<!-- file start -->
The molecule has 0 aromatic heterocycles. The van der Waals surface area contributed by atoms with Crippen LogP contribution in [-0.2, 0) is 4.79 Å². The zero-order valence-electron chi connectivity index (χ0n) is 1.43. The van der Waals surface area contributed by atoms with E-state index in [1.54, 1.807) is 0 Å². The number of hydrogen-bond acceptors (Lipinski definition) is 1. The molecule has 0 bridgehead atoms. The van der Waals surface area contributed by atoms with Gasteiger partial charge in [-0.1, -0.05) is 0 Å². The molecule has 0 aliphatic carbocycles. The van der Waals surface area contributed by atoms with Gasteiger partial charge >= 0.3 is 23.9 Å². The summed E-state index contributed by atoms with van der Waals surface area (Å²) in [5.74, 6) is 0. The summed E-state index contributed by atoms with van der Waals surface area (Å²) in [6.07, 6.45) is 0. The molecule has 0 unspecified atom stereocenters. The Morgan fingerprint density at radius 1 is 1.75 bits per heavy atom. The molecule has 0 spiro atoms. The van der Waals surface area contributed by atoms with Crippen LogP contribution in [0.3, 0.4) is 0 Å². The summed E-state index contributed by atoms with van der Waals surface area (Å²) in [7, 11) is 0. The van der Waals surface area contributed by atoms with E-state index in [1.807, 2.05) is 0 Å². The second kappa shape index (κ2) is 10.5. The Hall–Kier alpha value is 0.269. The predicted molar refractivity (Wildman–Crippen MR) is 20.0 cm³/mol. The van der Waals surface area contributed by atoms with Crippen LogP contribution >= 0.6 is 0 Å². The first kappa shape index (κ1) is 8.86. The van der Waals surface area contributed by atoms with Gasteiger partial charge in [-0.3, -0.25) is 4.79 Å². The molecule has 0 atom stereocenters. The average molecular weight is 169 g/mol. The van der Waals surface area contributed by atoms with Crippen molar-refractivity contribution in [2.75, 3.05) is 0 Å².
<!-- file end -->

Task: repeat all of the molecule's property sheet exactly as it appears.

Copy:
The molecule has 0 aromatic heterocycles. The van der Waals surface area contributed by atoms with Crippen LogP contribution in [-0.2, 0) is 4.79 Å². The zero-order valence-electron chi connectivity index (χ0n) is 1.43. The van der Waals surface area contributed by atoms with E-state index in [1.54, 1.807) is 0 Å². The number of hydrogen-bond acceptors (Lipinski definition) is 1. The molecule has 0 bridgehead atoms. The van der Waals surface area contributed by atoms with Gasteiger partial charge in [-0.1, -0.05) is 0 Å². The molecule has 0 aliphatic carbocycles. The van der Waals surface area contributed by atoms with Gasteiger partial charge >= 0.3 is 23.9 Å². The summed E-state index contributed by atoms with van der Waals surface area (Å²) in [5.74, 6) is 0. The summed E-state index contributed by atoms with van der Waals surface area (Å²) in [6.07, 6.45) is 0. The molecule has 0 unspecified atom stereocenters. The Morgan fingerprint density at radius 1 is 1.75 bits per heavy atom. The molecule has 0 spiro atoms. The van der Waals surface area contributed by atoms with Crippen LogP contribution in [0.3, 0.4) is 0 Å². The summed E-state index contributed by atoms with van der Waals surface area (Å²) in [7, 11) is 0. The van der Waals surface area contributed by atoms with E-state index in [1.807, 2.05) is 0 Å². The second kappa shape index (κ2) is 10.5. The Hall–Kier alpha value is 0.269. The predicted molar refractivity (Wildman–Crippen MR) is 20.0 cm³/mol. The van der Waals surface area contributed by atoms with Crippen LogP contribution >= 0.6 is 0 Å². The first kappa shape index (κ1) is 8.86. The van der Waals surface area contributed by atoms with Gasteiger partial charge in [-0.3, -0.25) is 4.79 Å². The molecule has 0 atom stereocenters. The average molecular weight is 169 g/mol. The van der Waals surface area contributed by atoms with Crippen molar-refractivity contribution in [2.75, 3.05) is 0 Å².